It finally happened. Maybe I was in a bit of denial, telling myself “it’s really not that bad yet”, but fine print was starting to get harder and harder to see clearly. As so many of my patients have told me, almost overnight it seemed that I was doing the “trombone” thing – moving my arms out further to see up close. OK, maybe not overnight, but definitely within the past year. And lighting – who turned down the lights lately? If I was wearing my contacts in a dim restaurant, I had to hand the menu to my wife (Dr. Michele to most of you) to read it, which really burns me because I am actually a couple months younger. She also told me many times how tired she is of me looking under or over my glasses to see things better up close. So she got me in for an eye exam, and afterwards with a little gleam in her eye said “it’s official, you need progressives!” (I am still wondering why she is getting so much amusement out of this)
Katrina measured me up using our new iTerminal – this technology measures exactly how a frame sits on your face to get subtle dimensions like tilt angles and distances from lens to eye – no more drawing little dots on lenses and using outdated instruments. She analyzed the data and told me that I have a slight head turn to the left during most viewing conditions. I had no idea I had this although we have picked this up on many other patients – this helps us design their lenses with the greatest possible precision. She also adjusted the frames perfectly prior to taking the measurements. I chose an Etnia frame (purple, believe it or not) for my Nikon Seemax Power progressives, and an OGA frame (bit more conservative) for my Zeiss Individual progressives. I added Transitions to both pairs of course for auto-darkening and UV protection. The benefits of the digital lens technology that Nikon and Zeiss pioneered are too numerous to list here, however, I trusted them to deliver me a superior result as I have observed in so many of my patients.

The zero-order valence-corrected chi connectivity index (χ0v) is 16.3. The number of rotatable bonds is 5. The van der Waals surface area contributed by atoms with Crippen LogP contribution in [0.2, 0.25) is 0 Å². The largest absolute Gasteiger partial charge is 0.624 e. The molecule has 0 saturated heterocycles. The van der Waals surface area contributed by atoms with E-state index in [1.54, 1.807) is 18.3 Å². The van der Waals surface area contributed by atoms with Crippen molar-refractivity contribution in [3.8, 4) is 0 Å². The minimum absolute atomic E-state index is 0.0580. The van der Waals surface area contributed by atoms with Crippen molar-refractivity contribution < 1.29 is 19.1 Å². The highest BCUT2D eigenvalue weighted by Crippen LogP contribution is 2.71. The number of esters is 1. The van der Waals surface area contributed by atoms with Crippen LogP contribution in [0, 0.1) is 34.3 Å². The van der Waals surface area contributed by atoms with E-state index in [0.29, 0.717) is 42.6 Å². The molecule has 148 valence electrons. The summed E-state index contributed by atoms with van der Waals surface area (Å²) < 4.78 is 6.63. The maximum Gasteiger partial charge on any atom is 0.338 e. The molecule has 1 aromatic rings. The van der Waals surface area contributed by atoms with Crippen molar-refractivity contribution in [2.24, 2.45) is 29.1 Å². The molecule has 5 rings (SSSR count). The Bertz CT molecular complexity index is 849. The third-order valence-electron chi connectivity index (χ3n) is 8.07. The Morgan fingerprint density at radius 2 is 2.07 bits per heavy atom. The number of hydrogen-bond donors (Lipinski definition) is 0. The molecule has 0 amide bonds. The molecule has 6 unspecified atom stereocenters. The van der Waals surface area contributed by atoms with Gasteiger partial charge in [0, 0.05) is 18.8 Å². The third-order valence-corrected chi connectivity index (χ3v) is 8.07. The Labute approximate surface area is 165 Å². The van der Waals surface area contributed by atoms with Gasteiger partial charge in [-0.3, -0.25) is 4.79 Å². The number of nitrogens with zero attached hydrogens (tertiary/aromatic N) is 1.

The verdict? The OGAs with the Zeiss lenses came in from the lab first. My first experience upon putting them on – ZERO eyestrain while looking up close, but a hint of distortion off to the side. I did notice that my distance viewing zone was somewhat smaller than what I was used to, and it was a bit difficult to “find the zones” which required me to do some head bobbing to establish clear vision. To say I was completely comfortable with the glasses within the first few days would be a stretch. Night driving was also a little off compared to what I was used to. My optical staff observed that a slight adjustment was needed to the tilt of the frame – once this was done it really helped a lot.
So, as I have advised many of my patients to do, I persisted. After the first week I was driving home from a particularly long and busy day at the office, and I suddenly noticed that the road signs were crystal clear! My brain (the part of me that actually does the “seeing”) had figured out how to interpret the new signals and had adapted. Right around this time I got my Etnias with the Nikon lenses. Totally different frame with a longer “corridor” (the part from where my eye sits to the bottom rim) and even though the lens design was different from the Zeiss lenses, I adapted within about two days.
I now enjoy clarity of vision and top vision performance at all distances with absolutely no distortion. I now also completely understand what all my “40+” friends have been going through. It may take a little longer in some to learn the new way of seeing but the outcome is well worth it. I had a bit of an unfair advantage though – I knew from experience that accurate measurements, superior products and cutting edge technology would deliver the best result (any one of these variables can significantly affect the outcome if not done correctly) . With this winning combination we have the best chance of enjoying the visual experience of life in true HD quality.
Now, if only Dr. Michele needed them too…we’ll see, she’s due for an eye exam soon.